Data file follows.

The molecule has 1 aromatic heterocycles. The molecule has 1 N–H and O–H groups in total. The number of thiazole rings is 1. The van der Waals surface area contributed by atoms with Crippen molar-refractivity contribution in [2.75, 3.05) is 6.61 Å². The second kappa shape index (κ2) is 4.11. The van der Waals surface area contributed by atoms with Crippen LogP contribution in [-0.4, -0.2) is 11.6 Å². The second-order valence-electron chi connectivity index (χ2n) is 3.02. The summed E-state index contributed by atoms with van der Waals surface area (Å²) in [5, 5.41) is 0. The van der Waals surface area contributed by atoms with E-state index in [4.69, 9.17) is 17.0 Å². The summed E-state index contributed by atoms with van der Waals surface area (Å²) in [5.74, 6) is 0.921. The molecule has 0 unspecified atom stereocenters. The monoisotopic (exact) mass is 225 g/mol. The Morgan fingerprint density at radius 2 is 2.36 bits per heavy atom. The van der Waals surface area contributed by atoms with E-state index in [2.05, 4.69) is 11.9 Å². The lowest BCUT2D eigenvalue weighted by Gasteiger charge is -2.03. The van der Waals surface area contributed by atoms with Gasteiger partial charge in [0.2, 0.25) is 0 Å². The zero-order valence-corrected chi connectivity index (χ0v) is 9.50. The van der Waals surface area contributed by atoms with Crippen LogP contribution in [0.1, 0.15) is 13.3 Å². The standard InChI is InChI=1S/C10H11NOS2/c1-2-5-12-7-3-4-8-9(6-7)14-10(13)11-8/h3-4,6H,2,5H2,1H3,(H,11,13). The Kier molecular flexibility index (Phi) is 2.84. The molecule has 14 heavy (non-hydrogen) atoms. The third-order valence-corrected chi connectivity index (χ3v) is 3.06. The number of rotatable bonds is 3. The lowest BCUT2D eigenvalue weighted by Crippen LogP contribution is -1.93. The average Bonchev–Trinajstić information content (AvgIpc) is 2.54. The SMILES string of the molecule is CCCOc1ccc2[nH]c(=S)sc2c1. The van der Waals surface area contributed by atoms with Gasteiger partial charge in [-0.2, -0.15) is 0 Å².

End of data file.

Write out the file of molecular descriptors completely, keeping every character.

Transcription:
The molecule has 1 aromatic heterocycles. The molecule has 1 N–H and O–H groups in total. The number of thiazole rings is 1. The van der Waals surface area contributed by atoms with Crippen molar-refractivity contribution in [2.75, 3.05) is 6.61 Å². The second kappa shape index (κ2) is 4.11. The van der Waals surface area contributed by atoms with Crippen LogP contribution in [-0.4, -0.2) is 11.6 Å². The second-order valence-electron chi connectivity index (χ2n) is 3.02. The summed E-state index contributed by atoms with van der Waals surface area (Å²) in [5, 5.41) is 0. The van der Waals surface area contributed by atoms with E-state index in [4.69, 9.17) is 17.0 Å². The summed E-state index contributed by atoms with van der Waals surface area (Å²) in [5.74, 6) is 0.921. The molecule has 0 unspecified atom stereocenters. The monoisotopic (exact) mass is 225 g/mol. The Morgan fingerprint density at radius 2 is 2.36 bits per heavy atom. The van der Waals surface area contributed by atoms with E-state index in [2.05, 4.69) is 11.9 Å². The lowest BCUT2D eigenvalue weighted by Gasteiger charge is -2.03. The van der Waals surface area contributed by atoms with Gasteiger partial charge in [0.2, 0.25) is 0 Å². The zero-order valence-corrected chi connectivity index (χ0v) is 9.50. The van der Waals surface area contributed by atoms with Crippen LogP contribution in [0.1, 0.15) is 13.3 Å². The standard InChI is InChI=1S/C10H11NOS2/c1-2-5-12-7-3-4-8-9(6-7)14-10(13)11-8/h3-4,6H,2,5H2,1H3,(H,11,13). The Kier molecular flexibility index (Phi) is 2.84. The molecule has 14 heavy (non-hydrogen) atoms. The third-order valence-corrected chi connectivity index (χ3v) is 3.06. The number of rotatable bonds is 3. The lowest BCUT2D eigenvalue weighted by Crippen LogP contribution is -1.93. The average Bonchev–Trinajstić information content (AvgIpc) is 2.54. The SMILES string of the molecule is CCCOc1ccc2[nH]c(=S)sc2c1. The van der Waals surface area contributed by atoms with Gasteiger partial charge in [-0.2, -0.15) is 0 Å².